(3) Nurse Oakley and Nurse Letby together administered the infusion but at another time either prior to or after it was due to have occurred, and agreeing to countersign the administration record to show it occurred at the required time.
The first option, which is the most likely of the three if all policies, protocols and legal requirements were being adhered to, would suggest that the medication administration records are correct and Nurse Oakley perjured herself when claiming to have concurrently been on a break and in another part of the unit from 1:00am until she was called back at 1:30am when Child D crashed. The second and least likely option means that both nurses are compromised through the falsification of an administration record that did not correctly reflect the truth of events. Occam’s razor would dictate that if Lucy Letby had done the administration - a two-person job - during Nurse Oakley’s break and with the assistance of someone else, surely that person would have signed as witness. The third option suggests that administering medication in a ‘near enough is good enough’ manner but documenting it as if it happened ‘when it should have happened’ is something that is either tolerated, allowed or perhaps even encouraged on the unit. This would be illegal and can significantly compromise the care given to any patient, let alone a fragile neonate. For example, what if Nurse Oakley had actually been on break and another nurse saw that medication administration had not been recorded yet and, thinking she was fulfilling the doctor’s orders, administered it not knowing that Nurses Oakley and Letby had done it prior to Nurse Oakley’s break but had left recording of administration until after Nurse Oakley returned to the unit? (while you can retrospectively record administration, the system does not allow you to prospectively record administration as having occurred ‘at a time in the future’). Unknowingly, Child D could have ended up receiving the medicine twice twice. While for a bolus infusion of saline this might not seem so serious, for many other medications it certainly could be.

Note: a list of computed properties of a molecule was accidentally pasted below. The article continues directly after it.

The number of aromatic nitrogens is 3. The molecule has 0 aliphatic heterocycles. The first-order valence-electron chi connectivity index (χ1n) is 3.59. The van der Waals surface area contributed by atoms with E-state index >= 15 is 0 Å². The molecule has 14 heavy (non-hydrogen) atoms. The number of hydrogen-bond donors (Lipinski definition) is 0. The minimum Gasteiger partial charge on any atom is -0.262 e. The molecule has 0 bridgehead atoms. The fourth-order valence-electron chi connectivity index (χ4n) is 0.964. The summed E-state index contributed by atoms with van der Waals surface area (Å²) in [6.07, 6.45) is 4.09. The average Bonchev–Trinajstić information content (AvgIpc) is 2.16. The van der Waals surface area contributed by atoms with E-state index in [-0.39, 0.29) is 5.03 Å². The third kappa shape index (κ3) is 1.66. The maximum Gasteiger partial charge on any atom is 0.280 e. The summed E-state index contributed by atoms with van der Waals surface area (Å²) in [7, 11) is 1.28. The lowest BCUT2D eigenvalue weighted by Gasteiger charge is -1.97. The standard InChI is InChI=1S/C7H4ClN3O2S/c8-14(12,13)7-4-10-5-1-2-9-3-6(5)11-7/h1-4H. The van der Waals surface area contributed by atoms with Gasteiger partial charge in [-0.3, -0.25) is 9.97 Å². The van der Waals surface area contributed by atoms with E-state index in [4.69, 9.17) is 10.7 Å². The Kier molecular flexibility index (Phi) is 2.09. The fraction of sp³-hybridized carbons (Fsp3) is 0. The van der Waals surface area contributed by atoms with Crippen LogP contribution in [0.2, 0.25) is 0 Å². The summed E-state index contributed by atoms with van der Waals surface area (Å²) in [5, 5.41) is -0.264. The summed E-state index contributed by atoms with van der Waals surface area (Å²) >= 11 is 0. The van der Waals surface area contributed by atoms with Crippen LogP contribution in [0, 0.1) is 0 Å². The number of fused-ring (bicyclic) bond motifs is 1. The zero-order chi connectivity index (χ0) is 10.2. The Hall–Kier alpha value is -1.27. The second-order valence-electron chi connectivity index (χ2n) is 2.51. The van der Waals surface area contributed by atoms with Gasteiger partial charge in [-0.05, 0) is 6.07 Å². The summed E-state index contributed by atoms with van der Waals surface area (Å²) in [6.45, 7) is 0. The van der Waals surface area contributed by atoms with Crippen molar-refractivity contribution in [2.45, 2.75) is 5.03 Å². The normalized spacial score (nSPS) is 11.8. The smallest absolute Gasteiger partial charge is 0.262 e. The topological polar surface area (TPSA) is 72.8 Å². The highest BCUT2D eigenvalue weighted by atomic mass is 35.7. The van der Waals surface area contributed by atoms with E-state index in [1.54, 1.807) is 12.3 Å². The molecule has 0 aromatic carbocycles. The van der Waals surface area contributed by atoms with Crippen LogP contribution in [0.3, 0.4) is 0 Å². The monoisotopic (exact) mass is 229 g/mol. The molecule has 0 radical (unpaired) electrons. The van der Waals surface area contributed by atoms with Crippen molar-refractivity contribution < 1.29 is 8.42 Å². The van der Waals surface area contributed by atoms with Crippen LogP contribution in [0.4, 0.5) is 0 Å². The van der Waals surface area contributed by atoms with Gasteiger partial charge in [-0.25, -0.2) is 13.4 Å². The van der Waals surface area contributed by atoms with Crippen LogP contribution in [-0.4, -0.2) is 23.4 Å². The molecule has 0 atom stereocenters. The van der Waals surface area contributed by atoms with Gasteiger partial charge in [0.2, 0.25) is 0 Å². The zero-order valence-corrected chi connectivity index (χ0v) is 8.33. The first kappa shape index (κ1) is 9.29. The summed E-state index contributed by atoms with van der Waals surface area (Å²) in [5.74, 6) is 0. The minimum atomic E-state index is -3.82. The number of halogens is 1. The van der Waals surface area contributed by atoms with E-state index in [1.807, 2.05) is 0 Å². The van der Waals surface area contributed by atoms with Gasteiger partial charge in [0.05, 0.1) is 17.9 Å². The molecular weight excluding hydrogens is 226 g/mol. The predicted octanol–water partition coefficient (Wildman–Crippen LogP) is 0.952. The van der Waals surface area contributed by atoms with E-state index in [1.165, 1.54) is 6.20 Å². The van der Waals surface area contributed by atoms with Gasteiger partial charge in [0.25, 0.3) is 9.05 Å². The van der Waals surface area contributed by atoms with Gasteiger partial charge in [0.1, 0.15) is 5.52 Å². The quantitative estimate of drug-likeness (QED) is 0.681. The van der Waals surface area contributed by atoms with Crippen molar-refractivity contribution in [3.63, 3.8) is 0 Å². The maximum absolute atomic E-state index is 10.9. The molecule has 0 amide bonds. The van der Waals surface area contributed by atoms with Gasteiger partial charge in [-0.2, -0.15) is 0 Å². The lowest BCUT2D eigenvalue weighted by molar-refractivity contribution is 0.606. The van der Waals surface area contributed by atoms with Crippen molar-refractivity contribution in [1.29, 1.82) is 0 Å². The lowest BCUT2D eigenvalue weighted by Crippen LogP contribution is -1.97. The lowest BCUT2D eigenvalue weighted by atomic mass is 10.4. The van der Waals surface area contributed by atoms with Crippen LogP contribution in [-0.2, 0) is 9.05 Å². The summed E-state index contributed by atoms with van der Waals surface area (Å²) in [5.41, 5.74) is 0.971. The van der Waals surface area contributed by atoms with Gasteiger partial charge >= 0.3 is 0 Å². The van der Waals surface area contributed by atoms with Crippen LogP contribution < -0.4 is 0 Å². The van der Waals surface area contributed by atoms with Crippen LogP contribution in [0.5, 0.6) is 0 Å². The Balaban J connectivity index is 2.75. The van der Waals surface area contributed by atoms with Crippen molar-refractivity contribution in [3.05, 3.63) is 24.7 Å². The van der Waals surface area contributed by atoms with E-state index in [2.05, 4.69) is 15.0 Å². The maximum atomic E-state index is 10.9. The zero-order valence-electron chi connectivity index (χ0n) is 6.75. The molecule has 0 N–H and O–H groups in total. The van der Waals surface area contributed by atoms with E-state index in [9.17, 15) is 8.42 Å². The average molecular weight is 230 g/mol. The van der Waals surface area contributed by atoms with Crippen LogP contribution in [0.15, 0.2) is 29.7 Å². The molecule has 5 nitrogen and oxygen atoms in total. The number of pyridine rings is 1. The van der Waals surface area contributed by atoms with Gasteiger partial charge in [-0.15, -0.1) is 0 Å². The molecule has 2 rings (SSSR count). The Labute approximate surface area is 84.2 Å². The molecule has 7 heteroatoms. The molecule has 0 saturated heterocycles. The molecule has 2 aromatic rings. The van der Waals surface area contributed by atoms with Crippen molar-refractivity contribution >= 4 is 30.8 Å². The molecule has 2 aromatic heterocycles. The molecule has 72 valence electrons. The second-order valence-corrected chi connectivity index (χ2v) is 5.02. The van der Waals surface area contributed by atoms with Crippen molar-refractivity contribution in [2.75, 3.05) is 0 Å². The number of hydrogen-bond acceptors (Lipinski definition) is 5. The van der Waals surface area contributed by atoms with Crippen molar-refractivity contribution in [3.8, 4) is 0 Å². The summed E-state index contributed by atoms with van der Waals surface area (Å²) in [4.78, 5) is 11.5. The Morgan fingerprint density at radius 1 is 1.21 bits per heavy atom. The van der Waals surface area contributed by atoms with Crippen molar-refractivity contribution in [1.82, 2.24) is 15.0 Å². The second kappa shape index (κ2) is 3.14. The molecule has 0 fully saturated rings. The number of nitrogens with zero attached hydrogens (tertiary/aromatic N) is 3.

Nurse Oakley under cross examination again sought to retract her earlier admission when giving evidence in chief that she had been the likely person who administered the medication, by claiming that she thought it might not be her handwriting on the medication chart. However, she had not previously made this claim when shown the chart earlier in the day. Surely, if this were the case she would have stated it when presented the same chart by the prosecutor. She also sought to claim her nursing notes at 1:05am were simply what she had been told by Lucy Letby or another nurse in the room, Nurse Kate Percival-Ward - even though she couched them as her own observations and signed them herself. She also contradicted her own testimony on other points - like when she claimed that the appearance of the rash had always stuck in her mind, yet couldn’t remember several key specifics about what it looked like or where it was on Child D’s body and was struggling even to describe it.
That the unnamed nurse from Room 2 added ‘refreshed memory’ details in her testimony in court that were never present in her police statements regarding the rash being ‘reddy-brown’ as Dr Brunton had previously, and as Nurse Oakley’s similarly refreshed memory, had described it starts to make it look like the description of the rash is something that has evolved up to the point that each person is giving testimony in court. If nothing else it certainly suggests some degree of collusion among the witnesses which could mean they met up and were ‘given’ or ‘agreed’ facts prior to court, or that they were not appropriately sequestered prior to giving evidence.